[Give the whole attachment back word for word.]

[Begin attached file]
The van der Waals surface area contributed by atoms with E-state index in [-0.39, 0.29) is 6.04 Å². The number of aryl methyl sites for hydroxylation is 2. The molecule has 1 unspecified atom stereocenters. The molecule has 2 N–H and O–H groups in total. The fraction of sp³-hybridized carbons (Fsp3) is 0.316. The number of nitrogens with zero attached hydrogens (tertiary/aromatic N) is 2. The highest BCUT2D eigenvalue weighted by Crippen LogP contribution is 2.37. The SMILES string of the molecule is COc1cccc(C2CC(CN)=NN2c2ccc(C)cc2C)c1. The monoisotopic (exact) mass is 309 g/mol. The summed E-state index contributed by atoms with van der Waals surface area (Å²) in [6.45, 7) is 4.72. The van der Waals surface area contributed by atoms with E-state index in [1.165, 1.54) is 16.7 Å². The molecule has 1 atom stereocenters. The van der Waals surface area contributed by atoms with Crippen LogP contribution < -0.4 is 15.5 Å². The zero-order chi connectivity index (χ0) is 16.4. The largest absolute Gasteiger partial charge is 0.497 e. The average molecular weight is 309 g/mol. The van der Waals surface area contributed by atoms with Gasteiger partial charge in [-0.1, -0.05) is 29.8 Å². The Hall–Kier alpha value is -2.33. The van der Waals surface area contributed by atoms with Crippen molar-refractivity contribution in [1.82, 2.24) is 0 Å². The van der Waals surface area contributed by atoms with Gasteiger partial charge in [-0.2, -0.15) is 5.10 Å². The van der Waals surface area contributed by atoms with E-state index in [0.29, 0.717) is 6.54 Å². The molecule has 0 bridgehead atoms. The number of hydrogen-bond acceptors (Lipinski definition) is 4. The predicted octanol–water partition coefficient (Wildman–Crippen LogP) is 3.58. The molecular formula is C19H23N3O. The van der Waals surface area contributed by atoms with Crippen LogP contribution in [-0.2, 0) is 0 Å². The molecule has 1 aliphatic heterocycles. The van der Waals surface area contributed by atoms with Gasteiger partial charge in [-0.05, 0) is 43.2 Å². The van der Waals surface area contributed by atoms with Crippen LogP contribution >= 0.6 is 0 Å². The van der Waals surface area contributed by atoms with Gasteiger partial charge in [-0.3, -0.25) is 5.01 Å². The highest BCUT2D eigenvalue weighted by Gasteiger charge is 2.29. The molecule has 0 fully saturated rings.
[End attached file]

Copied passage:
The van der Waals surface area contributed by atoms with E-state index in [-0.39, 0.29) is 6.04 Å². The number of aryl methyl sites for hydroxylation is 2. The molecule has 1 unspecified atom stereocenters. The molecule has 2 N–H and O–H groups in total. The fraction of sp³-hybridized carbons (Fsp3) is 0.316. The number of nitrogens with zero attached hydrogens (tertiary/aromatic N) is 2. The highest BCUT2D eigenvalue weighted by Crippen LogP contribution is 2.37. The SMILES string of the molecule is COc1cccc(C2CC(CN)=NN2c2ccc(C)cc2C)c1. The monoisotopic (exact) mass is 309 g/mol. The summed E-state index contributed by atoms with van der Waals surface area (Å²) in [6.45, 7) is 4.72. The van der Waals surface area contributed by atoms with E-state index in [1.165, 1.54) is 16.7 Å². The molecule has 1 atom stereocenters. The van der Waals surface area contributed by atoms with Crippen LogP contribution < -0.4 is 15.5 Å². The zero-order chi connectivity index (χ0) is 16.4. The largest absolute Gasteiger partial charge is 0.497 e. The average molecular weight is 309 g/mol. The van der Waals surface area contributed by atoms with Gasteiger partial charge in [-0.1, -0.05) is 29.8 Å². The Hall–Kier alpha value is -2.33. The van der Waals surface area contributed by atoms with Crippen molar-refractivity contribution in [1.82, 2.24) is 0 Å². The van der Waals surface area contributed by atoms with Gasteiger partial charge in [-0.2, -0.15) is 5.10 Å². The van der Waals surface area contributed by atoms with E-state index in [0.29, 0.717) is 6.54 Å². The molecule has 0 bridgehead atoms. The number of hydrogen-bond acceptors (Lipinski definition) is 4. The predicted octanol–water partition coefficient (Wildman–Crippen LogP) is 3.58. The molecular formula is C19H23N3O. The van der Waals surface area contributed by atoms with Crippen LogP contribution in [-0.2, 0) is 0 Å². The molecule has 1 aliphatic heterocycles. The van der Waals surface area contributed by atoms with Gasteiger partial charge in [-0.05, 0) is 43.2 Å². The van der Waals surface area contributed by atoms with Crippen LogP contribution >= 0.6 is 0 Å². The van der Waals surface area contributed by atoms with Gasteiger partial charge in [-0.3, -0.25) is 5.01 Å². The highest BCUT2D eigenvalue weighted by Gasteiger charge is 2.29. The molecule has 0 fully saturated rings.